Although officials bounced questions back and forth for nearly an hour on Monday, they decided to recommend final passage of the version Corporation Counsel Steve Bolton presented. Some members hesitated because of wording, but all eventually voted in favor of passing the resolution as amended.
Clemons broke it down so that members knew what they were considering Monday. He said the way the legislation is written, the board will fill a vacancy until the next municipal election.
“It’s fairly simple in the sense that all it does is make sure that we’re never appointing somebody for more than a two-year period, presumably because we have a lot of boards that are four-year terms,” Clemons said.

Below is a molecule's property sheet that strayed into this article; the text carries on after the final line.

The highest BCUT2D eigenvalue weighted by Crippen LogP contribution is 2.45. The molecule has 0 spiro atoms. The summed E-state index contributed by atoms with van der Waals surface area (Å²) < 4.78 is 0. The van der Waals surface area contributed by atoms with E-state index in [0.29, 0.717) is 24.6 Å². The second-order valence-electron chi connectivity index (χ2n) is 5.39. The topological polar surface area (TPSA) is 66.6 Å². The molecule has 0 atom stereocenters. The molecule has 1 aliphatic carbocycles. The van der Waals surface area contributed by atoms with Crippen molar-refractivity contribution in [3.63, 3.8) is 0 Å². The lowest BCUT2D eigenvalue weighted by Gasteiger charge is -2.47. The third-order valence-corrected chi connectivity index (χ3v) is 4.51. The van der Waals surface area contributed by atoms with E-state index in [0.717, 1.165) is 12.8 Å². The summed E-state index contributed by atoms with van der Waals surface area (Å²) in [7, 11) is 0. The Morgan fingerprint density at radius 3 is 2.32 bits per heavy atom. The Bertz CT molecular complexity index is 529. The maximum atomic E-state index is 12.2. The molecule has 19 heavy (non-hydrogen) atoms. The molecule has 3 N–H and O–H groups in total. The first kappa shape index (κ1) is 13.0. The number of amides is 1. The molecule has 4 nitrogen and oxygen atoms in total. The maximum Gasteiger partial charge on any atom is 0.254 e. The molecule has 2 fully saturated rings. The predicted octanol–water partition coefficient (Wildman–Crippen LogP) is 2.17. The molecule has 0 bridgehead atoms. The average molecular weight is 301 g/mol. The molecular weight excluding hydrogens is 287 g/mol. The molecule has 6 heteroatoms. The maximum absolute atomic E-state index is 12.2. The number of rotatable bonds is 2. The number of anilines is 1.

During the discussion, Alderman Ernest Jette said the only reason the system is changing from voters electing people to boards versus board members appointing someone is because special elections have received poor turnout at a great expense, not only in terms of money, but in the time of the volunteer poll workers.
If board members determine this amendment to be necessary, they must order that notice be given for a public hearing on the amendment.
Furthermore, within seven days after said public hearing, the board shall file a report containing the proposed amendment with the city clerk. Next, the city clerk will file a certified copy of the report to the offices of the secretary of state, the attorney general and the commissioner of the department of revenue administration within 10 days of filing.